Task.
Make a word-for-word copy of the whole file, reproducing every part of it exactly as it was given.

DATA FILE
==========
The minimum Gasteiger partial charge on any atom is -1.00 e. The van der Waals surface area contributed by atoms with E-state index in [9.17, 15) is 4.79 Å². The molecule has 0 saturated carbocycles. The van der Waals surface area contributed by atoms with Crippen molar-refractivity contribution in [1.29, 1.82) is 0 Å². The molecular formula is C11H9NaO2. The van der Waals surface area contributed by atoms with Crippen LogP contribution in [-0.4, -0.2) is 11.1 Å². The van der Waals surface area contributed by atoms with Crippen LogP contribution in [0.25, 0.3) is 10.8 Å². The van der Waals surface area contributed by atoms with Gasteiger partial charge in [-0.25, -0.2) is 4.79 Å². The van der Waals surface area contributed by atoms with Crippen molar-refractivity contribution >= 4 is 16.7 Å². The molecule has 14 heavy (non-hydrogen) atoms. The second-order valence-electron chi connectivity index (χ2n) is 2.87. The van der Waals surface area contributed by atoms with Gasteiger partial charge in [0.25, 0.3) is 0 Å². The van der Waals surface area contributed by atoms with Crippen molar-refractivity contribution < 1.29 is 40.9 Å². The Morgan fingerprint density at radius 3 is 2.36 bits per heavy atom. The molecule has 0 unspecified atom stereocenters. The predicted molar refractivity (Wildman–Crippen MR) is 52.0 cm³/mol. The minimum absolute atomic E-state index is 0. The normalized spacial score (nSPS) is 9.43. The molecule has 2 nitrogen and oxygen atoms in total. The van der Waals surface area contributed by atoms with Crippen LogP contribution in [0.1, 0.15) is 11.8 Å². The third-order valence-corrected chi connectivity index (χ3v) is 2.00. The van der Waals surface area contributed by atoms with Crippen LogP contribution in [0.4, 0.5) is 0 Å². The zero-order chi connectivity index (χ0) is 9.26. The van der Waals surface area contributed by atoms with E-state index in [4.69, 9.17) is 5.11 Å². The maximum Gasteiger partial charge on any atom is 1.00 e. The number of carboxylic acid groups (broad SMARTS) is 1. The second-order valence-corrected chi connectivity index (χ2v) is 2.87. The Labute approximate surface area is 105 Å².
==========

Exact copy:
The minimum Gasteiger partial charge on any atom is -1.00 e. The van der Waals surface area contributed by atoms with E-state index in [9.17, 15) is 4.79 Å². The molecule has 0 saturated carbocycles. The van der Waals surface area contributed by atoms with Crippen molar-refractivity contribution in [1.29, 1.82) is 0 Å². The molecular formula is C11H9NaO2. The van der Waals surface area contributed by atoms with Crippen LogP contribution in [-0.4, -0.2) is 11.1 Å². The van der Waals surface area contributed by atoms with Crippen LogP contribution in [0.25, 0.3) is 10.8 Å². The van der Waals surface area contributed by atoms with Gasteiger partial charge in [-0.25, -0.2) is 4.79 Å². The van der Waals surface area contributed by atoms with Crippen molar-refractivity contribution >= 4 is 16.7 Å². The molecule has 14 heavy (non-hydrogen) atoms. The second-order valence-electron chi connectivity index (χ2n) is 2.87. The van der Waals surface area contributed by atoms with Gasteiger partial charge in [0.25, 0.3) is 0 Å². The van der Waals surface area contributed by atoms with Crippen molar-refractivity contribution < 1.29 is 40.9 Å². The Morgan fingerprint density at radius 3 is 2.36 bits per heavy atom. The molecule has 0 unspecified atom stereocenters. The predicted molar refractivity (Wildman–Crippen MR) is 52.0 cm³/mol. The minimum absolute atomic E-state index is 0. The normalized spacial score (nSPS) is 9.43. The molecule has 2 nitrogen and oxygen atoms in total. The van der Waals surface area contributed by atoms with Crippen LogP contribution in [0.1, 0.15) is 11.8 Å². The third-order valence-corrected chi connectivity index (χ3v) is 2.00. The van der Waals surface area contributed by atoms with Crippen LogP contribution in [0.4, 0.5) is 0 Å². The zero-order chi connectivity index (χ0) is 9.26. The van der Waals surface area contributed by atoms with E-state index in [4.69, 9.17) is 5.11 Å². The maximum Gasteiger partial charge on any atom is 1.00 e. The number of carboxylic acid groups (broad SMARTS) is 1. The second-order valence-corrected chi connectivity index (χ2v) is 2.87. The Labute approximate surface area is 105 Å².